To celebrate the upcoming release of my book, Akira Kurosawa: A Viewer’s Guide, due out Dec. 15 from Rowman & Littlefield — preorder here! — I’ll be doing capsule reviews all month covering every single Kurosawa film and posting (very) brief excerpts. These will be short impressions and recommendations, nothing more. For a full, detailed analysis of each, grab the book!
The supposed return to form for Akira Kurosawa that Kagemusha represents is a bit unfair to the works that came before it, such as the greatly overlooked Dersu Uzala, but that’s a rant for another time, I suppose. Kagemusha’s story is well known almost as much for what isn’t on the screen as for what is, thanks to funding for the film being secured by none other than George Lucas and Francis Ford Coppola. The story of its making often overshadows the film itself.
The film itself is a fine one, though it may be slow-paced for viewers expecting another samurai romp or an epic on the scale of Ran. Here, the great Lord Shingen Takeda, played by Tatsuya Nakadai — you know him as the villains from Yojimbo and Sanjuro, and as the detective in High and Low — drafts a thief who looks remarkably like him (also played by Nakadai) to be his double. When Takeda dies, an attempt is made to continue passing off the double as the real thing, lest the kingdom’s enemies take advantage of the lord’s death. Plenty of intrigue ensues, ending in a huge battle.
More than anything, this is a film about identity. This is especially appropriate, given where the director was in his career. From the book:
During a time when Kurosawa himself was reinventing who he was and how the public saw him – he had historically been reluctant to put himself in the public eye and rarely gave interviews, but by 1980 had begun to embrace being a public figure – he created a movie that in many ways is both a rebellion against and a gesture towards the ideas, themes, images, and stories he had told throughout the previous four decades.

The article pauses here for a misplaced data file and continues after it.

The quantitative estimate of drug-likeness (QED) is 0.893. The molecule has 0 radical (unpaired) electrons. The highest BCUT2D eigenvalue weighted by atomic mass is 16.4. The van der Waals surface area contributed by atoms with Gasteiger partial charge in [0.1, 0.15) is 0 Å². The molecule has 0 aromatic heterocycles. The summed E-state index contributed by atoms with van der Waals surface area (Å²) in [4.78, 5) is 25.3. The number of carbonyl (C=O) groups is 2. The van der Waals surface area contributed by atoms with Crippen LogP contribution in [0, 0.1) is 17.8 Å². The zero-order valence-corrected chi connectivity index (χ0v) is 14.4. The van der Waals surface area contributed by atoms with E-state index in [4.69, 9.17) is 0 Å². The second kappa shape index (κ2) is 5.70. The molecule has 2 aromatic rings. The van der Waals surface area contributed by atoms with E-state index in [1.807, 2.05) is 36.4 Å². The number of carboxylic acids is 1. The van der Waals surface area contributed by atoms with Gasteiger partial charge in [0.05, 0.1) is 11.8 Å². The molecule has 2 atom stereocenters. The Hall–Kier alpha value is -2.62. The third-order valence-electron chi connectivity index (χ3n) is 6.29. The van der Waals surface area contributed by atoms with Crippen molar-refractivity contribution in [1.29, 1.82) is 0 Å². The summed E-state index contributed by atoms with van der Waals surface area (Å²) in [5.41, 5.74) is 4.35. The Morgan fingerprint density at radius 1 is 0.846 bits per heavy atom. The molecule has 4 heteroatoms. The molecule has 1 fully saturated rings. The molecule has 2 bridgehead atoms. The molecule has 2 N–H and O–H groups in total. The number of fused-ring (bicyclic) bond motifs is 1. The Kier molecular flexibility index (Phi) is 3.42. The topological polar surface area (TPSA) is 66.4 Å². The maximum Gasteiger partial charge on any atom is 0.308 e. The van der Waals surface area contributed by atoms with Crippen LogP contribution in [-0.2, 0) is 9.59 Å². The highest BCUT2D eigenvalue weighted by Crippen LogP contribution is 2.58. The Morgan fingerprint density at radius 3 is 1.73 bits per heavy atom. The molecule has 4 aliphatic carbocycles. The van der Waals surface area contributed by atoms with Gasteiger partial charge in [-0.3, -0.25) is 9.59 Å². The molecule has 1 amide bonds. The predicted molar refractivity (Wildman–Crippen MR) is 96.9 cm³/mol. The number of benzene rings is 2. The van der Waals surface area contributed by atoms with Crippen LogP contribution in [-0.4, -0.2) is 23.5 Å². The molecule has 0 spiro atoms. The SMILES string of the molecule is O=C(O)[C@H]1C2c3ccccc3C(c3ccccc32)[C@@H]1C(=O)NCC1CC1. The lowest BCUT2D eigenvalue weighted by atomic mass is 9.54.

Kagemusha is often compared to the film that follows it, the remarkable Ran, in no small part because even Kurosawa himself kind of saw this as a test run for that even more ambitious epic. Taken on its own merits, though, this is a film loaded with vivid visuals, beautiful images, and a deep meditation on the idea that we are not always who we think we are. It’s a slow burn — don’t be fooled by the swords and warriors — but a worthwhile one reflective of where Kuroasawa was himself at this point in life. Essential for all Kurosawa fans, and recommended for casual fans as well.
Check out my upcoming book for a full analysis exploring this film’s ideas, themes, good points, and bad
You can get the movie in this excellent release by the Criterion Collection.